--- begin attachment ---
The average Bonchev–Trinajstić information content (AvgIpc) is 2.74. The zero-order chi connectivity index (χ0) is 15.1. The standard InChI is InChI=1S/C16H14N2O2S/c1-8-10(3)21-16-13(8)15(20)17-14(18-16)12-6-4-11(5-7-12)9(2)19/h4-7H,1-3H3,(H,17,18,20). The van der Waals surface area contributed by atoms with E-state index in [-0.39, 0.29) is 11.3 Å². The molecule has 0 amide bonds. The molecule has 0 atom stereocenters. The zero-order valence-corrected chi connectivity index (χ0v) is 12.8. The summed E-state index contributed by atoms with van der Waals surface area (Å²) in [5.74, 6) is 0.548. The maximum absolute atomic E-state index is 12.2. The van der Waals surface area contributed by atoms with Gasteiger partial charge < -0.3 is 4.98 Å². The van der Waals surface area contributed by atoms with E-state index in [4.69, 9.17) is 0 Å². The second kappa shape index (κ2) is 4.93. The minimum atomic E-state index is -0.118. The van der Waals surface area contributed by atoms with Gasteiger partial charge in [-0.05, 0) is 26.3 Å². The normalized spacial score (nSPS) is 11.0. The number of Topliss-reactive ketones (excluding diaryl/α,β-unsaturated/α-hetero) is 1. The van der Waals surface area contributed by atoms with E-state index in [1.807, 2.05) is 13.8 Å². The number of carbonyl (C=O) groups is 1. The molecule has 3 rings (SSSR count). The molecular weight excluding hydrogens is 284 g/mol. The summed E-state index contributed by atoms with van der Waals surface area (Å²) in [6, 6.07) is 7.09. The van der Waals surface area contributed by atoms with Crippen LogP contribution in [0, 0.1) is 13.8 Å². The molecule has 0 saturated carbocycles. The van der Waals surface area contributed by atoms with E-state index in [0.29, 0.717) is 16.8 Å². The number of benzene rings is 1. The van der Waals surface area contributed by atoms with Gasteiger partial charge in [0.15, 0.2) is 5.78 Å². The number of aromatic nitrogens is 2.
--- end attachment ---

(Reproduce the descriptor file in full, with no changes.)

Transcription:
The average Bonchev–Trinajstić information content (AvgIpc) is 2.74. The zero-order chi connectivity index (χ0) is 15.1. The standard InChI is InChI=1S/C16H14N2O2S/c1-8-10(3)21-16-13(8)15(20)17-14(18-16)12-6-4-11(5-7-12)9(2)19/h4-7H,1-3H3,(H,17,18,20). The van der Waals surface area contributed by atoms with E-state index in [-0.39, 0.29) is 11.3 Å². The molecule has 0 amide bonds. The molecule has 0 atom stereocenters. The zero-order valence-corrected chi connectivity index (χ0v) is 12.8. The summed E-state index contributed by atoms with van der Waals surface area (Å²) in [5.74, 6) is 0.548. The maximum absolute atomic E-state index is 12.2. The van der Waals surface area contributed by atoms with Gasteiger partial charge < -0.3 is 4.98 Å². The van der Waals surface area contributed by atoms with E-state index in [4.69, 9.17) is 0 Å². The second kappa shape index (κ2) is 4.93. The minimum atomic E-state index is -0.118. The van der Waals surface area contributed by atoms with Gasteiger partial charge in [-0.05, 0) is 26.3 Å². The normalized spacial score (nSPS) is 11.0. The number of Topliss-reactive ketones (excluding diaryl/α,β-unsaturated/α-hetero) is 1. The van der Waals surface area contributed by atoms with E-state index in [1.807, 2.05) is 13.8 Å². The number of carbonyl (C=O) groups is 1. The molecule has 3 rings (SSSR count). The molecular weight excluding hydrogens is 284 g/mol. The summed E-state index contributed by atoms with van der Waals surface area (Å²) in [6, 6.07) is 7.09. The van der Waals surface area contributed by atoms with Crippen LogP contribution in [0, 0.1) is 13.8 Å². The molecule has 0 saturated carbocycles. The van der Waals surface area contributed by atoms with E-state index in [0.29, 0.717) is 16.8 Å². The number of benzene rings is 1. The van der Waals surface area contributed by atoms with Gasteiger partial charge in [0.15, 0.2) is 5.78 Å². The number of aromatic nitrogens is 2.